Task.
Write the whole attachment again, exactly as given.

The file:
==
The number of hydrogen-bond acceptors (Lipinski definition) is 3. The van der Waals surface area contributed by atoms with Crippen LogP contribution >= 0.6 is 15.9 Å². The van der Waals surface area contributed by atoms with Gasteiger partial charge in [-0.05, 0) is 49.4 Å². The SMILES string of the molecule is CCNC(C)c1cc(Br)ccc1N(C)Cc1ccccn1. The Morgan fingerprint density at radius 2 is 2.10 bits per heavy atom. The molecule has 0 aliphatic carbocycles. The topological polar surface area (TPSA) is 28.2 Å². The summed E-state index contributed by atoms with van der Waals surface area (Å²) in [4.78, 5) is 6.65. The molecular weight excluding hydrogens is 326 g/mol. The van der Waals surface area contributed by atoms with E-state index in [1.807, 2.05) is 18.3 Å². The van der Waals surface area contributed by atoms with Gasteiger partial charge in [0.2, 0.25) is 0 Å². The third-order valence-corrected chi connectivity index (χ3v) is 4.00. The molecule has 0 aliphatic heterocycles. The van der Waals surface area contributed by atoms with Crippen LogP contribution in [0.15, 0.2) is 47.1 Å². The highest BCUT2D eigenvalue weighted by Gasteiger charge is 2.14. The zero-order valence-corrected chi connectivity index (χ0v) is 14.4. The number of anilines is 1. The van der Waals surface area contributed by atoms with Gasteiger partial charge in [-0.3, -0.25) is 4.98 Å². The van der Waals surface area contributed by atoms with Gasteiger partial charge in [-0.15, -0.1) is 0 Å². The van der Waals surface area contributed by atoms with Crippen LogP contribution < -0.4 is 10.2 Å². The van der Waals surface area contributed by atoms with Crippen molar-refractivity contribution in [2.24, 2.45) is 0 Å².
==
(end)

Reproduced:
The number of hydrogen-bond acceptors (Lipinski definition) is 3. The van der Waals surface area contributed by atoms with Crippen LogP contribution >= 0.6 is 15.9 Å². The van der Waals surface area contributed by atoms with Gasteiger partial charge in [-0.05, 0) is 49.4 Å². The SMILES string of the molecule is CCNC(C)c1cc(Br)ccc1N(C)Cc1ccccn1. The Morgan fingerprint density at radius 2 is 2.10 bits per heavy atom. The molecule has 0 aliphatic carbocycles. The topological polar surface area (TPSA) is 28.2 Å². The summed E-state index contributed by atoms with van der Waals surface area (Å²) in [4.78, 5) is 6.65. The molecular weight excluding hydrogens is 326 g/mol. The van der Waals surface area contributed by atoms with E-state index in [1.807, 2.05) is 18.3 Å². The van der Waals surface area contributed by atoms with Gasteiger partial charge in [0.2, 0.25) is 0 Å². The third-order valence-corrected chi connectivity index (χ3v) is 4.00. The molecule has 0 aliphatic heterocycles. The van der Waals surface area contributed by atoms with Crippen LogP contribution in [0.15, 0.2) is 47.1 Å². The highest BCUT2D eigenvalue weighted by Gasteiger charge is 2.14. The zero-order valence-corrected chi connectivity index (χ0v) is 14.4. The number of anilines is 1. The van der Waals surface area contributed by atoms with Gasteiger partial charge in [-0.3, -0.25) is 4.98 Å². The van der Waals surface area contributed by atoms with Gasteiger partial charge in [-0.15, -0.1) is 0 Å². The van der Waals surface area contributed by atoms with Crippen LogP contribution < -0.4 is 10.2 Å². The van der Waals surface area contributed by atoms with Crippen molar-refractivity contribution in [2.24, 2.45) is 0 Å².